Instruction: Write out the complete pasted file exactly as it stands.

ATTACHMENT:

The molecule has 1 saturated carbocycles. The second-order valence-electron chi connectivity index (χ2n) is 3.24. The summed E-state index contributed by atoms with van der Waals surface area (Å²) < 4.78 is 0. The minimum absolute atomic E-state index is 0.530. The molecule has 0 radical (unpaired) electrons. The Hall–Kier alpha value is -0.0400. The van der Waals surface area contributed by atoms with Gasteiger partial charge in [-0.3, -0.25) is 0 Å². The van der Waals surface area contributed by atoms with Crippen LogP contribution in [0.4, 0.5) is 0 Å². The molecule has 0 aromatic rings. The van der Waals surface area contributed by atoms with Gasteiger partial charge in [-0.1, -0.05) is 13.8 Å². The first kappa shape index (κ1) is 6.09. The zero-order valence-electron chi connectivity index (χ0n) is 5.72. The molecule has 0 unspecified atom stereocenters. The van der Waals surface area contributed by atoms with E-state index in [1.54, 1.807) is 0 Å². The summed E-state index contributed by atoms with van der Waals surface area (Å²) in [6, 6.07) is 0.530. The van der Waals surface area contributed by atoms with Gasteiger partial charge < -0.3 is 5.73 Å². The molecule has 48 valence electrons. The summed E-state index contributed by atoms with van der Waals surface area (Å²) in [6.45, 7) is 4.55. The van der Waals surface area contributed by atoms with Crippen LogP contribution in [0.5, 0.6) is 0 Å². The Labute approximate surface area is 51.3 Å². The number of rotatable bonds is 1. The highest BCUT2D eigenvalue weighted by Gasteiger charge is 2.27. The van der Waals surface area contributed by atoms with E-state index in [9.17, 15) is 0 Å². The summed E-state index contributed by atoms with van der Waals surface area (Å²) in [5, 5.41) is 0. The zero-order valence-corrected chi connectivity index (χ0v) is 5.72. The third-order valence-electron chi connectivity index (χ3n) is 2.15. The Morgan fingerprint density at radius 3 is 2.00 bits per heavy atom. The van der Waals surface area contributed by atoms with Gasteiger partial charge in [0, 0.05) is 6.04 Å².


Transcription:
The molecule has 1 saturated carbocycles. The second-order valence-electron chi connectivity index (χ2n) is 3.24. The summed E-state index contributed by atoms with van der Waals surface area (Å²) < 4.78 is 0. The minimum absolute atomic E-state index is 0.530. The molecule has 0 radical (unpaired) electrons. The Hall–Kier alpha value is -0.0400. The van der Waals surface area contributed by atoms with Gasteiger partial charge in [-0.3, -0.25) is 0 Å². The van der Waals surface area contributed by atoms with Crippen LogP contribution in [0.4, 0.5) is 0 Å². The molecule has 0 aromatic rings. The van der Waals surface area contributed by atoms with Gasteiger partial charge in [-0.1, -0.05) is 13.8 Å². The first kappa shape index (κ1) is 6.09. The zero-order valence-electron chi connectivity index (χ0n) is 5.72. The molecule has 0 unspecified atom stereocenters. The van der Waals surface area contributed by atoms with E-state index in [1.54, 1.807) is 0 Å². The summed E-state index contributed by atoms with van der Waals surface area (Å²) in [6, 6.07) is 0.530. The van der Waals surface area contributed by atoms with Gasteiger partial charge < -0.3 is 5.73 Å². The molecule has 48 valence electrons. The summed E-state index contributed by atoms with van der Waals surface area (Å²) in [6.45, 7) is 4.55. The van der Waals surface area contributed by atoms with Crippen LogP contribution in [0.5, 0.6) is 0 Å². The Labute approximate surface area is 51.3 Å². The number of rotatable bonds is 1. The highest BCUT2D eigenvalue weighted by Gasteiger charge is 2.27. The van der Waals surface area contributed by atoms with E-state index in [9.17, 15) is 0 Å². The summed E-state index contributed by atoms with van der Waals surface area (Å²) in [5, 5.41) is 0. The zero-order valence-corrected chi connectivity index (χ0v) is 5.72. The third-order valence-electron chi connectivity index (χ3n) is 2.15. The Morgan fingerprint density at radius 3 is 2.00 bits per heavy atom. The van der Waals surface area contributed by atoms with Gasteiger partial charge in [0, 0.05) is 6.04 Å².